On 19 September 2013, the Court of Justice of the European Union gave its interpretation on the “professional diligence” as a constitutive element of companies liability under the Parliament and Council Directive 2005/29/EC (“the Unfair Commercial Practices Directive”). The issue was referred for a preliminary ruling by the Austrian Supreme Court (Case C-435/11).
The case which was brought before the Austrian Supreme Court concerned an Austrian travel agency which in its brochure stated that it had exclusivity rights on booking services for certain hotels. In fact the hotels concerned had, by contract, guaranteed such exclusivity to the travel agency, but they did not honour it. Thus the information contained in brochures was objectively incorrect and constituted, from the viewpoint of the average consumer, a misleading commercial practice.
In accordance with Article 5(2) of the above mentioned Directive: “a commercial practice shall be unfair if: (a) it is contrary to the requirements of professional diligence, and (b) it materially distorts or is likely to materially distort the economic behaviour with regard to the product of the average consumer whom it reaches or to whom it is addressed, or of the average member of the group when a commercial practice is directed to a particular group of consumers”. In addition, more specifically on misleading practices, Article 6(1) of the Directive states that: “a commercial practice shall be regarded as misleading if it contains false information and is therefore untruthful or in any way, including overall presentation, deceives or is likely to deceive the average consumer”.
As clearly summarized by the Court of Justice, the Austrian Supreme Court raises the question “whether for the purpose of applying Article 6(1), and with a view to treating the travel agency’s practice as ‘misleading’ within the meaning of that provision, it is sufficient to examine that practice in the light of the criteria specified in that provision alone which (according to the findings of the Court of Justice) are all met in the present case; or whether, on the contrary, it is necessary to determine, in addition, whether the condition as to whether the commercial practice is contrary to the requirements of professional diligence (…) which would not, however, be the case in this instance, on the ground that the travel agency concerned had done everything to secure the exclusivity it claimed in its sales brochures”.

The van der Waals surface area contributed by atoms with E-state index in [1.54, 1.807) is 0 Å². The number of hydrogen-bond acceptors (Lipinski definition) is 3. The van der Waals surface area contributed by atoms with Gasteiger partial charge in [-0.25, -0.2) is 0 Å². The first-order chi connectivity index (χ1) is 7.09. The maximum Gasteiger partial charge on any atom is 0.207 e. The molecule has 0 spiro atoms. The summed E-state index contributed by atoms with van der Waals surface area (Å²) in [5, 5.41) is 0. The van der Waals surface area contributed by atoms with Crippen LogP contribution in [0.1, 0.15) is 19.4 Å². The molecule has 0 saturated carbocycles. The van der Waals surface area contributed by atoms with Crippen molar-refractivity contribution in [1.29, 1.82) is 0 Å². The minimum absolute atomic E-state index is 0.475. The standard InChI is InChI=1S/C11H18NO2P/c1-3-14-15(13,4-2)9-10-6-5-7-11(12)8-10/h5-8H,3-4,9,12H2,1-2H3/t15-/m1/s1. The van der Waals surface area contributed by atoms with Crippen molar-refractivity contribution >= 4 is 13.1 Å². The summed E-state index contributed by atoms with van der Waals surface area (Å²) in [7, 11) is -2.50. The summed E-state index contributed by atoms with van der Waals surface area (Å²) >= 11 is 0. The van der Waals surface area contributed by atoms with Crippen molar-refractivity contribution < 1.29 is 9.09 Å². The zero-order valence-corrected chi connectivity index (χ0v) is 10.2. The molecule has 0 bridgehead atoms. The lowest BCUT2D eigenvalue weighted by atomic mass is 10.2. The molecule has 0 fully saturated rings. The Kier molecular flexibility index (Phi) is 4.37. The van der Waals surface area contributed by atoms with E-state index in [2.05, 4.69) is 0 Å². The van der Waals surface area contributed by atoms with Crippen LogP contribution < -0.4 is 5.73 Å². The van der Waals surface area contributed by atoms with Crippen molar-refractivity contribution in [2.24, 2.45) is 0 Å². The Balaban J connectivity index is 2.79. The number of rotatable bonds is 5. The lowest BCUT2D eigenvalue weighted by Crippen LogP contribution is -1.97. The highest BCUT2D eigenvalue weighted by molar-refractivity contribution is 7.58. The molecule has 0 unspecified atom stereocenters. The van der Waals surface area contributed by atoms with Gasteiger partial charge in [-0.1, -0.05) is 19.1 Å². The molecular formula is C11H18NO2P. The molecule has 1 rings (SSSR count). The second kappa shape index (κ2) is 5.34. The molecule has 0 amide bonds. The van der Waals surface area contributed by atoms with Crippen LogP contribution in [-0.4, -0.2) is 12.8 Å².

On 19 September last, answering to the question asked by the Supreme Court, the Court of Justice of the European Union ruled that if a commercial practice satisfies all the criteria set out in article 6(1) of the Unfair Commercial Practices Directive for being categorised as a misleading practice in relation to the consumer, it will not be necessary to determine whether such a practice is also contrary to the requirement of professional diligence, as referred to in article 5(2)(a) of the Directive, in order for it to be regarded legitimately as unfair and, therefore, prohibited.
The Court of Justice justifies its interpretation on the basis that there is no mention in the definition of misleading practice of the condition being contrary to the requirements of professional diligence, set out in Article 5(2)(a) of the Directive.
Therefore the Court of Justice seems to isolate the notion of misleading practice from the general notion of unfair commercial practice. The Court excludes the application of professional diligence’s requirement to misleading practices since said requirement is only mentioned in Article 5 of the Directive where the general definition of unfair commercial practices is found.
Furthermore, the Court of Justice considers that: “Article 5(4) of the Directive categorises commercial practices as unfair where it is established they are misleading or aggressive ‘as set out in’ Articles 6 and 7 and Articles 8 and 9, respectively, of directive, that expression suggesting that the determination of whether the practice concerned is misleading or aggressive depends only on the assessment of the practice in the light of the criteria set out in those latter articles alone”.
However, moving along these lines, the Court of Justice does not explain clearly the relationship between the special definition (of “misleading commercial practice”) and the general definition (of “unfair commercial practice”), whereas normally the special one should be contained in the general as a category of unfair commercial practices.
The Court of Justice states that its interpretation is “supported by the objective pursued by the Unfair Commercial Practices Directive of providing a high common level of consumer protection by carrying out a complete harmonisation of the rules relating to unfair business-to-consumer commercial practices, including unfair advertising, given that the interpretation upheld is such as to facilitate the effective application of Article 6(1) of that directive in a way favourable to the interests of consumers to whom false information has been given in advertising brochures distributed by a trader”. Therefore, if the requirement of professional diligence was interpreted differently, there would be an abatement of consumer protection.
Thus, if the requirement of professional diligence is not satisfied even by compliance of the professional operator to a criterion of good faith, it amounts to strict liability for the professional.
In the end this ruling of the Court of Justice sheds a new light on the Directive since given by the need to ensure, in case of misleading commercial practices, a very high level of consumer protection. However this ruling is also somewhat disorienting for professionals which vis-à-vis consumers will may have no defense if not by demonstrating the objective truth of their advertising.